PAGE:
Struggling schools that were given more autonomy by being converted into academies under the former Labour government have seen improved exam results compared to similar schools that did not become academies, according to our new research.
The question of whether giving schools more autonomy to innovate will push up educational standards has enormous policy importance. Many countries, from the United States with its charter schools to the UK with grant-maintained schools in the 1980s and 1990s, have deviated from the orthodox model of the “local” or “community” school controlled by a government education authority in an effort to increase pupil achievement.
Academy schools first appeared in early 2000s under the Labour government through education policy aimed at struggling schools. Under the following Conservative-Liberal Democrat coalition government, academies became widespread following the Academies Act 2010, and there are now more than 4,500 academies. This new wave of “mass academisation” is no longer primarily targeted at struggling schools.
The original Labour programme – the subject of our research – replaced existing schools with a new type of state school, run outside of local authority control, funded directly by central government and managed by a private team of independent co-sponsors. Academy sponsors contributed some of the schools’ capital costs and delegated management of the school to a largely self-appointed board of governors who had responsibility for employing all academy staff, agreeing levels of pay, deciding on the policies for staffing structure, career development, discipline and performance management.
This represented a drastic increase in autonomy for the majority of the schools that converted.
Between the 2002-2003 and 2008-2009 academic school years, 116 of England’s state secondary schools gained academy status. A further 17 new schools were opened as academies and a small number of independent schools became academies. In our research, we studied 106 schools that converted from state-maintained secondaries to academies under the Labour government.
The vast majority of these schools were performing below the national average in terms of the performance of pupils at GCSE level – also known as Key Stage 4 – and were operating in disadvantaged local education authorities. For instance, in 2002, at the 106 academies that we looked at, 35% of pupils achieved five A* to C GCSE grades, against a national average of 51%. At these schools, 32% of pupils were eligible for free school meals, compared to a 17% national average.
Estimating the effect of attending an academy on pupil performance is difficult. A straight comparison of pupils in other state-maintained schools with those attending academies is unlikely to give causal estimates of the impact of attending an academy due to the non-random nature of both the school’s decision to become an academy and the pupil’s choice to enrol in one.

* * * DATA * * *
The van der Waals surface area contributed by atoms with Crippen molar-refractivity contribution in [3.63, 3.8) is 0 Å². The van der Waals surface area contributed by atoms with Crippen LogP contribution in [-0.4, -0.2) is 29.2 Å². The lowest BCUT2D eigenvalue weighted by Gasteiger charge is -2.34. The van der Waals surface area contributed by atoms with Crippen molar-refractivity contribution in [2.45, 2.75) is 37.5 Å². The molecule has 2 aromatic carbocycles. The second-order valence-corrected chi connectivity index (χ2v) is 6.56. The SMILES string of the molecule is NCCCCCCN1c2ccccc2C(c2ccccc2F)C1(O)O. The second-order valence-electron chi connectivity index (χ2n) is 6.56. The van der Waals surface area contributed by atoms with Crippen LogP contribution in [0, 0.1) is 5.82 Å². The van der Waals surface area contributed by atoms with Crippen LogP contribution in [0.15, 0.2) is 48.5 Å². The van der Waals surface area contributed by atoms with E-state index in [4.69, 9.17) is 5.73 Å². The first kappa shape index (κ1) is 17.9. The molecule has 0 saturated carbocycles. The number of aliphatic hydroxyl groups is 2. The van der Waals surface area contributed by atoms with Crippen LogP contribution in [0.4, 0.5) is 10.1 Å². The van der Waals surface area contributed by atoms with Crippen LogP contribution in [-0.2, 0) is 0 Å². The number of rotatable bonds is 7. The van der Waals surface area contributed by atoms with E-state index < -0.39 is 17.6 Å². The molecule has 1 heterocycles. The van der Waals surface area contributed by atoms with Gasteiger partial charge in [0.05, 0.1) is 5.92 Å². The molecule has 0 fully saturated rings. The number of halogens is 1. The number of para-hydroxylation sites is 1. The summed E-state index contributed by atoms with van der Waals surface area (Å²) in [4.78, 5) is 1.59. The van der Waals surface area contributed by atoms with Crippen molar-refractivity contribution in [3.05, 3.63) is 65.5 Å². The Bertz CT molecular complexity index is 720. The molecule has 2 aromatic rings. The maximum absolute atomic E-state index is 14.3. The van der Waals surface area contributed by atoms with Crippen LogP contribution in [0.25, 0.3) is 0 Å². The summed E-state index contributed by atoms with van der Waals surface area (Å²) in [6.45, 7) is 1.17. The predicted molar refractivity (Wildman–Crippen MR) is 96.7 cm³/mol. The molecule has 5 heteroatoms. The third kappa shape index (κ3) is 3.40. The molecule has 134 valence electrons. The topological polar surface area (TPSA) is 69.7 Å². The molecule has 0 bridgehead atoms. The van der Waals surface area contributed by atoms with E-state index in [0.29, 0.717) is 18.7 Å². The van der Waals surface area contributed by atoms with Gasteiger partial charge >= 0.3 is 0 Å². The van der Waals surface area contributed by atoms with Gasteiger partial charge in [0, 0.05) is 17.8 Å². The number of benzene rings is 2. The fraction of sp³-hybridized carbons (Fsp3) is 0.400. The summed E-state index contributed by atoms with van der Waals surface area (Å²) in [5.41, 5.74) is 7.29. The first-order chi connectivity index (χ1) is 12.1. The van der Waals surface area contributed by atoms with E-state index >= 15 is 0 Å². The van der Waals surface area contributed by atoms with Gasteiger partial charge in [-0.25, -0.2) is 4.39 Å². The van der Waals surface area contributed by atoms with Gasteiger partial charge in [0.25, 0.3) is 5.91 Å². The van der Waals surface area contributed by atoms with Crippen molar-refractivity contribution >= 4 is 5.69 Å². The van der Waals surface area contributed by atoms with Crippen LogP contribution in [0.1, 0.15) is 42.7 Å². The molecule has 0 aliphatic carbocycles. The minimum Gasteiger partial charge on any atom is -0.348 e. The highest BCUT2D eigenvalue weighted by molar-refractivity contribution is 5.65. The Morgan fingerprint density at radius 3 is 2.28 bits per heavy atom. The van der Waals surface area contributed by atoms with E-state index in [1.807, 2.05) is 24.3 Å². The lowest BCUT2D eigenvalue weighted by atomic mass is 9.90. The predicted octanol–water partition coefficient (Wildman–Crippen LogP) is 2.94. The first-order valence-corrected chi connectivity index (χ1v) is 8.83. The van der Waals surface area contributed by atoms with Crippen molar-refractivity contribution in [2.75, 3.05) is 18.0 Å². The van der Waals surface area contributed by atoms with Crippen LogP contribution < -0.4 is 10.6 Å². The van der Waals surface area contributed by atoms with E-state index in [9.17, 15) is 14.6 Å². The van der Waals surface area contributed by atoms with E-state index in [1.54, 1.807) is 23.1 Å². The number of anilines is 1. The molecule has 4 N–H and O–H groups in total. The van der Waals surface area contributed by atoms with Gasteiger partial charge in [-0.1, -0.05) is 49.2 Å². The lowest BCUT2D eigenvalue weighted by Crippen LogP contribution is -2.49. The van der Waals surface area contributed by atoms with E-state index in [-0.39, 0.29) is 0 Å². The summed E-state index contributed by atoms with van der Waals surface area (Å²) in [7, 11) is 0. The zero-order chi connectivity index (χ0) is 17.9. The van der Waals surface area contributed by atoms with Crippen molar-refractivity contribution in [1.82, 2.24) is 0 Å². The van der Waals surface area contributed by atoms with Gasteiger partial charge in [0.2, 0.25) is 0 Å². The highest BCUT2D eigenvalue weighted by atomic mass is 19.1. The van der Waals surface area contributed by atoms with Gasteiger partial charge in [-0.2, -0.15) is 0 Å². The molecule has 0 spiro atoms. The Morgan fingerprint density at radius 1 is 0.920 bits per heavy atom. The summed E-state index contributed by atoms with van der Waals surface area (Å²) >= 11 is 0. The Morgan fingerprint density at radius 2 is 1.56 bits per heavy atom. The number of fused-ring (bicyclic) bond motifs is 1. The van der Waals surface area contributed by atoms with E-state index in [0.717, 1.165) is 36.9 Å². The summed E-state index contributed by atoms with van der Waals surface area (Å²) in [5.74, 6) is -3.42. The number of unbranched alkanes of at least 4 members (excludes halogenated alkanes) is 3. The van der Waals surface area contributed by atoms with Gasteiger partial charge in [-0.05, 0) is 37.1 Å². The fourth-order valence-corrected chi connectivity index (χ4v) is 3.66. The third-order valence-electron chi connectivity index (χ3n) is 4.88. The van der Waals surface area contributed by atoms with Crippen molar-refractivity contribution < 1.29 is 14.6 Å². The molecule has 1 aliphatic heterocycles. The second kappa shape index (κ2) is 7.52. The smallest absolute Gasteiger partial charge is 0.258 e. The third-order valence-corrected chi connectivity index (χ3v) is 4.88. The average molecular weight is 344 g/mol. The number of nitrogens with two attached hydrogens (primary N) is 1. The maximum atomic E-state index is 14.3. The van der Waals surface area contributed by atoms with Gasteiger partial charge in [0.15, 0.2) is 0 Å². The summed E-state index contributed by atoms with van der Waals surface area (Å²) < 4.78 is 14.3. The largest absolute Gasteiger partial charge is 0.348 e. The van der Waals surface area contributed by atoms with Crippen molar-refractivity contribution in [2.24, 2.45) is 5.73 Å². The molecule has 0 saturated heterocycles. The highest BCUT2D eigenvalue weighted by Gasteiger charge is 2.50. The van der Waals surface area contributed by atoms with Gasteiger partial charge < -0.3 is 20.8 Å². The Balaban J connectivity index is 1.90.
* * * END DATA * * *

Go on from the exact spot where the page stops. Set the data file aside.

To address these concerns we focused on outcomes for pupils who, although they sat their Key Stage 4 exams in an academy school, enrolled in the school prior to it becoming an academy. We then compared outcomes for these pupils with those attending similar schools that became academies later, in the 2009-10 and 2010-11 school years.
We found that those attending an academy scored better in their GCSEs than those who did not. The results were the equivalent of their best eight grades going from eight Cs to six Cs and two Bs. These effects are stronger when the pupil attended the school for longer and when the school attended gained relatively more independence upon gaining academy status.
The more marked gains were for those who had spent four years at academies that had converted from community schools. The increase was roughly equivalent to a child’s eight best grades at GCSE jumping from eight Cs to seven Bs and one C. This translates into a 16 percentage point increase in the probability of achieving 5 A*-C at GCSE.
Two other aspects also have an impact on grades. When we looked at the results for schools that already had some autonomy from LEA control before academy conversion, such as foundation or voluntary-aided schools, we found little positive impact on grades following conversion. The strongest impact was on community schools, who were in full LEA control, and then became academies. This strongly suggests that the level of autonomy gained determines the impact of academy conversion on pupil performance.
A further effect is that once a school converts to an academy, it attracts pupils who had achieved better test scores in primary school. We found that in the year of a school’s conversion to an academy, there was a jump in the average scores on the tests its new Year 7 intake took at the end of primary school (Key Stage 2 tests). Thus pupil composition changes and emphasises the need in research to look at pupil performance for pupils already enrolled in the school prior to conversion.
To sum up, the Labour government’s sponsored academies programme gave struggling schools more freedom and stronger leadership, leading to significant improvements in pupil performance. The greater the autonomy gained the more pronounced are these effects. The Labour academies studied in our research are, for the most part, very different from the new academies set up by the coalition government and there is no reason to suppose the results should carry over to them.
In fact, our paper concludes with a warning not to translate the findings over to the new coalition academies which are mostly different to the disadvantaged schools that converted to academies under the first wave of the programme. Studies of the newer academies, and free schools, will be an important research agenda in the coming years.